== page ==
The Reaping 

Directed by Stephen Hawkins

The Reaping has the delicious pop-culture, old-testament mash-up potential to be the great Passover horror film, a neo-gothic, blood-and-guts counter-narrative to the bitter herbs and boiled egg Seder story. And the filmmakers tackle the job with gusto, sending alpha rationalist Katherine Winter (Hillary Swank) onto the bayou to convince a lathered-up posse that the ten plagues that haunt their community are not a harbinger for the end of days but rather simple quirks of the ecosystem, i.e. bacteria upsetting the natural order and such.

Director Stephen Hawkins has a perverse eye for painting mythic gore onto a bucolic setting, and he gamely tries to move beyond the horror boilerplate by tapping into broader social and psychological fears. The characters question: where does faith stop and reason start? Can idols offer redemption? How does a secular society make sense of phenomenon that is off the grid of science? The film never finds answers commensurate with these heady questions, but rather settles for quantity over quality. The filmmakers roll out an overwhelming array of conventions, allusions and straight-out rip-offs: Satanic cults? Evil pharaoh sorcerers? Bloodthirsty Sudanese warlords? Spooky wind chimes? A traumatized young blonde girl with a demonic bent? We’ve got them in spades. Never able to find a rhythm between its visceral and intellectual ambition, the film devolves into a torrent of exposition, and the non-stop narrative chokes the eerie mood and macabre poetry that are Hawkins's strong suit.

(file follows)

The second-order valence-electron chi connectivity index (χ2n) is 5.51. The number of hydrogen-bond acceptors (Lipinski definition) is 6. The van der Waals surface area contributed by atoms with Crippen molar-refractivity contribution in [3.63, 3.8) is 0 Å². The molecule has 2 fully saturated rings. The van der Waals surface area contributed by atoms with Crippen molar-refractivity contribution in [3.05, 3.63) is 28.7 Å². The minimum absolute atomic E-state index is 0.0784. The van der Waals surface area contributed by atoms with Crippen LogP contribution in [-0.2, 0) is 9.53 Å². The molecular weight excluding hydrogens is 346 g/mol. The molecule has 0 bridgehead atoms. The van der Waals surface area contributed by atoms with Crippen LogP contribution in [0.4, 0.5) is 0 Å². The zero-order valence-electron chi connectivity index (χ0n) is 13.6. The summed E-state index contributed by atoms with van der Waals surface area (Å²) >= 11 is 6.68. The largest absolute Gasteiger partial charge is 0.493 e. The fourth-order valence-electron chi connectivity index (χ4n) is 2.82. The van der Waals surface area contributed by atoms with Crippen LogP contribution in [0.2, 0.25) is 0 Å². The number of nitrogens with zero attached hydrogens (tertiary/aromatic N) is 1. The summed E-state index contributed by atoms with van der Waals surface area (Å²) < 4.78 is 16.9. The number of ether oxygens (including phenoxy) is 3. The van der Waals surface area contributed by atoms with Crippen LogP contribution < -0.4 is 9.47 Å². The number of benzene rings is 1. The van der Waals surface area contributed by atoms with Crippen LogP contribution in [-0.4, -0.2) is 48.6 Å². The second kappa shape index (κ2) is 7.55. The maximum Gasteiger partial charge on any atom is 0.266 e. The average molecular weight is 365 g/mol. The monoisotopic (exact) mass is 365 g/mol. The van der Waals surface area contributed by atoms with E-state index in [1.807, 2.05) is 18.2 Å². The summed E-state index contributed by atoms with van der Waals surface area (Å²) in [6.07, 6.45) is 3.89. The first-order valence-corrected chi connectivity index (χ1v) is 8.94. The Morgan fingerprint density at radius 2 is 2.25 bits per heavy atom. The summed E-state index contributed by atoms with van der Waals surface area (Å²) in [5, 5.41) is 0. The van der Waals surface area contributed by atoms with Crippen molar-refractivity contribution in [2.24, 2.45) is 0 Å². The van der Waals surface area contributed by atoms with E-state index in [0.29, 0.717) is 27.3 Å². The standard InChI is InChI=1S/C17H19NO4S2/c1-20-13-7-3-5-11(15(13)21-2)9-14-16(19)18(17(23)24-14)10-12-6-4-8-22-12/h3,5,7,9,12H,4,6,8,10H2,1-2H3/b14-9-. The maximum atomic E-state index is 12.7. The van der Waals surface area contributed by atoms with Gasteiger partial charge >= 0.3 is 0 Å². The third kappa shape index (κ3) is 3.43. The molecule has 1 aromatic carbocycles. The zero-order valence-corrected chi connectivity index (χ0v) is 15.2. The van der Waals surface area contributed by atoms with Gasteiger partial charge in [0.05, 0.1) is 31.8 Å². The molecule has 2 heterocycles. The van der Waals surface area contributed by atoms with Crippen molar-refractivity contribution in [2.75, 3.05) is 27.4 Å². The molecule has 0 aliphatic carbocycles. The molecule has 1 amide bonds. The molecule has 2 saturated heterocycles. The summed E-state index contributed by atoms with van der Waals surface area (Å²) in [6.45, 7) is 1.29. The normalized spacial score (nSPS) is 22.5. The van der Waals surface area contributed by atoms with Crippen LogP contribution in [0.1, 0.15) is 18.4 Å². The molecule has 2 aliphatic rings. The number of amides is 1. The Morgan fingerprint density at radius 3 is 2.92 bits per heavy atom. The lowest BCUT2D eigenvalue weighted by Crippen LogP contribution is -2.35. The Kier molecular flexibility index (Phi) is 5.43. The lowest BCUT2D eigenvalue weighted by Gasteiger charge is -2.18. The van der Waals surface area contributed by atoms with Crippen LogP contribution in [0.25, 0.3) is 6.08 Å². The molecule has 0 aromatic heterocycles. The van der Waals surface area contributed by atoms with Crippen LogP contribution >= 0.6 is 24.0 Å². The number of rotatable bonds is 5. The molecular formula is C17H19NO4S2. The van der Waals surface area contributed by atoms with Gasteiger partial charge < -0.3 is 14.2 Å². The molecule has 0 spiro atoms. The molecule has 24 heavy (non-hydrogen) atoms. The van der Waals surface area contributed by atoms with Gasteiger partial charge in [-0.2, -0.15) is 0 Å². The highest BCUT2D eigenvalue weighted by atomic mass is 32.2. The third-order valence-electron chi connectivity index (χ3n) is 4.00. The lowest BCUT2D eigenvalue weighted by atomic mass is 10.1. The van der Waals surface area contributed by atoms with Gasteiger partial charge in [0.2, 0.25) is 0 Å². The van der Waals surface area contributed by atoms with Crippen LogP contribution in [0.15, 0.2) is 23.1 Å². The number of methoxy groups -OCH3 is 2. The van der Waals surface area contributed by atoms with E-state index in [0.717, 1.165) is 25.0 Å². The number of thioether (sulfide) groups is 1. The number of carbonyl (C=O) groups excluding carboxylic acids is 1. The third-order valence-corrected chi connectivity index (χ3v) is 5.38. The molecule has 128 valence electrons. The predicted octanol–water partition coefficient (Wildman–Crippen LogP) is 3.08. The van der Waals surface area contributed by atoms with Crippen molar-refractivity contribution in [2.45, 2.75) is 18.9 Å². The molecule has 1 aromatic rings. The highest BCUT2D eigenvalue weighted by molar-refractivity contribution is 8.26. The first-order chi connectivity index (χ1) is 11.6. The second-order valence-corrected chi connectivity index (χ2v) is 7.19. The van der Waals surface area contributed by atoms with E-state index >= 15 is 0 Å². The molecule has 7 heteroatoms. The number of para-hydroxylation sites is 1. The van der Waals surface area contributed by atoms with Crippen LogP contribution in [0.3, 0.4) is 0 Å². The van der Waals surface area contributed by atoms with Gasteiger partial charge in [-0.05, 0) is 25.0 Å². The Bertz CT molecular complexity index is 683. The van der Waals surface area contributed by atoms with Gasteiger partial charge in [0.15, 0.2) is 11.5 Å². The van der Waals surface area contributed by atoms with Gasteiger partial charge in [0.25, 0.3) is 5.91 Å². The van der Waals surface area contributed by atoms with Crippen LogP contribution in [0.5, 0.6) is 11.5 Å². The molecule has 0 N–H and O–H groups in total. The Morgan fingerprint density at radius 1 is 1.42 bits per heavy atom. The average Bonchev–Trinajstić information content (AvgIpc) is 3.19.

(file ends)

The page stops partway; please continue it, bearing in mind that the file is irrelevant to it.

Setting the apocalypse in the swamps of Louisiana without any reference to the real-life carnage that still lingers from Hurricane Katrina feels self-indulgent at best and exploitative at worst. By completely ignoring one of the nation’s worst natural disasters and the social ills it revealed in favor of far-fetched villains, The Reaping embodies the danger of Hollywood’s manifesto as all-consuming dream factory: a preference for escaping reality rather than dealing with it.

Opens April 6


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